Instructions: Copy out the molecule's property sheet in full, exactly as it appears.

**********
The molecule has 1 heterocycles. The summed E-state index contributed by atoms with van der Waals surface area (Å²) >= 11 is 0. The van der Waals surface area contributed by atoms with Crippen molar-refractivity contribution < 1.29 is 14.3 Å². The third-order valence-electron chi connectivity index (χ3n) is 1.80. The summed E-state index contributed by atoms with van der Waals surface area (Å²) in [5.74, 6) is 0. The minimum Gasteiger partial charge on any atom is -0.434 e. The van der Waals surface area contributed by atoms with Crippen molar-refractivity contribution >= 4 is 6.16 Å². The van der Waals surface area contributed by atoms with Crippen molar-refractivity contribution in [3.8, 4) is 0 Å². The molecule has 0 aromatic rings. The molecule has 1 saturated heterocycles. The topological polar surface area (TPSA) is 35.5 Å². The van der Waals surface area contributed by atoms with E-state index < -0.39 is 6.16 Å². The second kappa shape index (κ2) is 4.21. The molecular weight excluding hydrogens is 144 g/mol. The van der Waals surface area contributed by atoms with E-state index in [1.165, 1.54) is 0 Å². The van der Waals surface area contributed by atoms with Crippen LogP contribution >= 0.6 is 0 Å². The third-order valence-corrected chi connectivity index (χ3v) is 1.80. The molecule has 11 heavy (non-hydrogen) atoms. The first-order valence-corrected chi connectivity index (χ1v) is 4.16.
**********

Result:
The molecule has 1 heterocycles. The summed E-state index contributed by atoms with van der Waals surface area (Å²) >= 11 is 0. The van der Waals surface area contributed by atoms with Crippen molar-refractivity contribution < 1.29 is 14.3 Å². The third-order valence-electron chi connectivity index (χ3n) is 1.80. The summed E-state index contributed by atoms with van der Waals surface area (Å²) in [5.74, 6) is 0. The minimum Gasteiger partial charge on any atom is -0.434 e. The van der Waals surface area contributed by atoms with Crippen molar-refractivity contribution >= 4 is 6.16 Å². The van der Waals surface area contributed by atoms with Crippen molar-refractivity contribution in [3.8, 4) is 0 Å². The molecule has 0 aromatic rings. The molecule has 1 saturated heterocycles. The topological polar surface area (TPSA) is 35.5 Å². The van der Waals surface area contributed by atoms with E-state index < -0.39 is 6.16 Å². The second kappa shape index (κ2) is 4.21. The molecular weight excluding hydrogens is 144 g/mol. The van der Waals surface area contributed by atoms with E-state index in [1.165, 1.54) is 0 Å². The van der Waals surface area contributed by atoms with Crippen LogP contribution >= 0.6 is 0 Å². The third-order valence-corrected chi connectivity index (χ3v) is 1.80. The molecule has 11 heavy (non-hydrogen) atoms. The first-order valence-corrected chi connectivity index (χ1v) is 4.16.